Inclusive and sustainable development in rural areas

Poverty rates, according to the first revised definition, are lower in rural areas than in urban ones. Poverty in Chile3, based on figures employing the official definition of urban and rural areas, has been reported to be higher in rural areas (15%) than in urban ones (10.8%). These figures, however, are driven by the definition itself, which associates rural areas to lagging and declining areas by construction (see discussion at the beginning of this chapter). Nevertheless, re-estimating rural poverty rates based on the revised definition (alternative 1) of urban and rural areas provides a very different picture. Poverty rates in urban areas (14%) are higher than the national average (13.3%), and that of rural areas (9.3%). These estimates apply different poverty threshold values for urban (USD 72 098) and rural (USD 48 613) regions. Given that under the revised definition there are more areas defined as rural, total poverty is lower due to the lower threshold value.

Figure 1.32. Contribution to national growth by TL2 regions in Chile, 1995-2011

Source: OECD (2013), OECD Regional Statistics (database), http://dx.doi.org/10.1787/region-data-en, (accessed on 15 December 2013).

Poverty appears to be a concern in mixed regions (urban and rural) displaying the highest poverty rates according to the second revised definition. Estimating poverty rates according to the second alternative definition, which distinguishes between urban, mixed and rural regions (i.e. a simplified version of it), reveals a much higher poverty rate in mixed regions (16%) than in rural (9.2%) and urban regions (13.9%). This estimate applies the urban poverty threshold (USD 72 098) to urban areas and the rural poverty baseline (USD 48 613) to rural and mixed areas.

Table 1.13. Poverty rates among rural and urban municipalities based on revised definition 1,

2013

Rural

Urban

National

Official definition (INE)

15%

10.80%

14.40%

Revised definition (alternative 1)

9.30%

14.40%

13.30%

Change

-5.70%

3.60%

-1.10%

Note: The poverty baseline for rural areas (USD 48 613) is applied to rural households and the poverty baseline for urban areas (USD 72 098) is applied to urban households.

Source: Familia de la CASEN 2011 computations estimated by the Chilean Ministry of Economy.

Figure 1.33. Contribution to national growth by TL2 regions in Chile before and during the crisis, 1995-2011

Source: OECD (2013), OECD Regional Statistics (database), http://dx.doi.org/10.1787/region-data-en. (accessed on 15 December 2013).

Table 1.14. Poverty rates among rural and urban municipalities based on revised definition 2,

2013

Rural

Mixed

Urban

National

Official definition (INE)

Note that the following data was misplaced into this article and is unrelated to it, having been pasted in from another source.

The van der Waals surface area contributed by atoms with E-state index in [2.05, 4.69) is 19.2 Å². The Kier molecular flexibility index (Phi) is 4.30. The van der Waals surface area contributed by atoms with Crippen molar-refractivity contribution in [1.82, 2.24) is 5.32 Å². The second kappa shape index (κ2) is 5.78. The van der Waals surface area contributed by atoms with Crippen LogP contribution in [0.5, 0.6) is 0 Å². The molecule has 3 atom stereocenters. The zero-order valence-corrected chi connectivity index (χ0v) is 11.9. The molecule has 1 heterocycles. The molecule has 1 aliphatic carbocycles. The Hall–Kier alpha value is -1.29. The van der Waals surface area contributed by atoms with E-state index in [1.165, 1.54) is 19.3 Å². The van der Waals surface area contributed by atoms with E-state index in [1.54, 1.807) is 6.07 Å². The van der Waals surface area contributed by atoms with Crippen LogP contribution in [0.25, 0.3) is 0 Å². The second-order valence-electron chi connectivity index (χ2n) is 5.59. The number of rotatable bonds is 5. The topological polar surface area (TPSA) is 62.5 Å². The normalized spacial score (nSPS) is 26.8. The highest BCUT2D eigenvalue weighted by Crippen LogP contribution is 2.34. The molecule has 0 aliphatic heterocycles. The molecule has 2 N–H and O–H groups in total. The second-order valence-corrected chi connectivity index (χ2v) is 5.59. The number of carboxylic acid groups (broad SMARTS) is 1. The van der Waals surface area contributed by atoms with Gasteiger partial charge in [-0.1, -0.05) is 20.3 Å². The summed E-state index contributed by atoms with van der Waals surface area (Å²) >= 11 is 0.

15%

10.80%

14.40%

Revised definition (alternative 2)

9.20%

16%

13.90%

13.62%

Note: The poverty baseline for rural areas (USD 48 613) is applied to rural households and households living in mixed areas. The poverty baseline for urban areas (USD 72 098) is applied to urban households. .. refers to not available.

Source: Familia de la CASEN 2011 computations estimated by the Chilean Ministry of Economy.

Labour market indicators among urban and rural municipalities based on the revised definition yield a higher rate of unemployment for females in rural areas than in urban ones and a lower rate of male unemployment in rural municipalities. Male participation rates according to the new definition are similar across urban and rural municipalities; however, when comparing female participation rates, rural municipalities still have important gaps when compared to males.

Table 1.15. Labour market indicators among rural and urban municipalities based on the

revised definition, 2013

Revised definition

INE

Rural

Urban

Rural

Urban

Unemployment rate male

5.1%

5.4%

4.8%

5.5%

Unemployment rate female

6.5%

6.2%

6.1%

6.3%

Gap (female-male)

1.4%

0.8%

1.4%

0.8%

Unemployment rates total

5.9%

5.7%

5.2%

5.8%

Participation rate male

71.5%

71.7%

73.2%

71.2%

Participation rate female

42.3%

48.7%

37.4%

48.5%

Gap (female-male)

-29.1%

-23.0%

-35.7%

-22.7%

Participation rate total

57.2%

59.9%

56.5%o

59.5%

Source: National Survey of Employment, JJA 2013, computations estimated by the Chilean Ministry of Economy.

Examining the labour market trends among TL2 Chilean regions provides a more positive outlook for low densely populated regions and for regions with a higher degree of rurality in 2012. Indeed, TL2 regions with lower population density have lower rates of unemployment and higher rates of employment. Similarly, regions with a higher degree of rurality also record better labour market outcomes.

Figure 1.34. Unemployment and employment rates among Chilean TL2 regions, 2012

Source: OECD (2013), OECD Regional Statistics (database), http://dx.doi.org/10.1787/region-data-en. (accessed on 15 December 2013).

 
Source
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